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A convex optimization approach to cancer treatment to address tumor heterogeneity and imperfect drug penetration in physiological compartments

Giordano, Giulia LU ; Rantzer, Anders LU and Jonsson, Vanessa D. (2016) 55th IEEE Conference on Decision and Control 2016 In 2016 IEEE 55th Conference on Decision and Control, CDC 2016 p.2494-2500
Abstract

The clinical success of targeted cancer therapies is limited by the emergence of drug resistance often due to pre-existing tumor genetic heterogeneity and acquired, therapy-induced resistance. Targeted therapies have varied success in addressing metastatic disease, due to their ability to penetrate certain physiological compartments. This paper considers an evolutionary cancer model that incorporates tumor cell growth, mutation and compartmental migration and leverages recent results on the optimal control of monotone and convex systems to synthesize switching treatment strategies where a single drug or a predetermined combination of drugs is used at a given time. The need for switching is motivated by clinical considerations such as... (More)

The clinical success of targeted cancer therapies is limited by the emergence of drug resistance often due to pre-existing tumor genetic heterogeneity and acquired, therapy-induced resistance. Targeted therapies have varied success in addressing metastatic disease, due to their ability to penetrate certain physiological compartments. This paper considers an evolutionary cancer model that incorporates tumor cell growth, mutation and compartmental migration and leverages recent results on the optimal control of monotone and convex systems to synthesize switching treatment strategies where a single drug or a predetermined combination of drugs is used at a given time. The need for switching is motivated by clinical considerations such as the limited effectiveness of any single targeted therapy against multiple resistance mechanisms arising in a single patient and the inability to design drug combinations at effective doses due to toxicity constraints. An optimal and clinically feasible switching therapy is obtained as the solution of a convex optimization problem that exploits the diagonally-dominant structure of the model. We demonstrate that this method yields an effective strategy in mitigating disease evolution in the presence of imperfect drug penetration in two compartments on an experimentally identified model of anaplastic lymphoma kinase (ALK)-rearranged lung carcinoma.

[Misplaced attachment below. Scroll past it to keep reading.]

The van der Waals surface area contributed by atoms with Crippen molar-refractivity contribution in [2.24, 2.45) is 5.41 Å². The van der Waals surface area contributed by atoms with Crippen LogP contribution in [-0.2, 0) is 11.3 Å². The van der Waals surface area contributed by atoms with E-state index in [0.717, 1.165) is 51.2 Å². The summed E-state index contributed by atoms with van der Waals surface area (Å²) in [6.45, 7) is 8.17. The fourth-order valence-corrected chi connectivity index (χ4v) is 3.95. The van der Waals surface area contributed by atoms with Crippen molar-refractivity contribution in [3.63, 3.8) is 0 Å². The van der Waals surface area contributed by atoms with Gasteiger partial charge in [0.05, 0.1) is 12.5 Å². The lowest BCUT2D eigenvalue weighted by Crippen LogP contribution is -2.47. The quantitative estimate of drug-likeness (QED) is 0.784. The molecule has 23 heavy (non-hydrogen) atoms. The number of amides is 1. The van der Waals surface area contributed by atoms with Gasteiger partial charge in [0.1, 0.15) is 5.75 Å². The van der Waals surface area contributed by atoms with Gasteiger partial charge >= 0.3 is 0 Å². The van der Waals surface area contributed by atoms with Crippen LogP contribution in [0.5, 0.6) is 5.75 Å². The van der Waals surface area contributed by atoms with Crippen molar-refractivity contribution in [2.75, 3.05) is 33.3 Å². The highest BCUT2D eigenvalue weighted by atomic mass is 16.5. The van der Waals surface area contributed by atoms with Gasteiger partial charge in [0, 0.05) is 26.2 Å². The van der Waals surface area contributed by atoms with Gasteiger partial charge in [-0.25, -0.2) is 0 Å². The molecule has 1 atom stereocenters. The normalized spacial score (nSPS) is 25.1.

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author
organization
publishing date
type
Chapter in Book/Report/Conference proceeding
publication status
published
subject
in
2016 IEEE 55th Conference on Decision and Control, CDC 2016
pages
7 pages
publisher
Institute of Electrical and Electronics Engineers Inc.
conference name
55th IEEE Conference on Decision and Control 2016
external identifiers
  • scopus:85010716357
ISBN
9781509018376
DOI
10.1109/CDC.2016.7798636
language
English
LU publication?
yes
id
7ee12aa3-3455-41e2-a859-42f0f96f0cae
date added to LUP
2017-01-10 11:44:02
date last changed
2017-03-28 09:59:02
@inproceedings{7ee12aa3-3455-41e2-a859-42f0f96f0cae,
  abstract     = {<p>The clinical success of targeted cancer therapies is limited by the emergence of drug resistance often due to pre-existing tumor genetic heterogeneity and acquired, therapy-induced resistance. Targeted therapies have varied success in addressing metastatic disease, due to their ability to penetrate certain physiological compartments. This paper considers an evolutionary cancer model that incorporates tumor cell growth, mutation and compartmental migration and leverages recent results on the optimal control of monotone and convex systems to synthesize switching treatment strategies where a single drug or a predetermined combination of drugs is used at a given time. The need for switching is motivated by clinical considerations such as the limited effectiveness of any single targeted therapy against multiple resistance mechanisms arising in a single patient and the inability to design drug combinations at effective doses due to toxicity constraints. An optimal and clinically feasible switching therapy is obtained as the solution of a convex optimization problem that exploits the diagonally-dominant structure of the model. We demonstrate that this method yields an effective strategy in mitigating disease evolution in the presence of imperfect drug penetration in two compartments on an experimentally identified model of anaplastic lymphoma kinase (ALK)-rearranged lung carcinoma.</p>},
  author       = {Giordano, Giulia and Rantzer, Anders and Jonsson, Vanessa D.},
  booktitle    = {2016 IEEE 55th Conference on Decision and Control, CDC 2016},
  isbn         = {9781509018376},
  language     = {eng},
  month        = {12},
  pages        = {2494--2500},
  publisher    = {Institute of Electrical and Electronics Engineers Inc.},
  title        = {A convex optimization approach to cancer treatment to address tumor heterogeneity and imperfect drug penetration in physiological compartments},
  url          = {http://dx.doi.org/10.1109/CDC.2016.7798636},
  year         = {2016},
}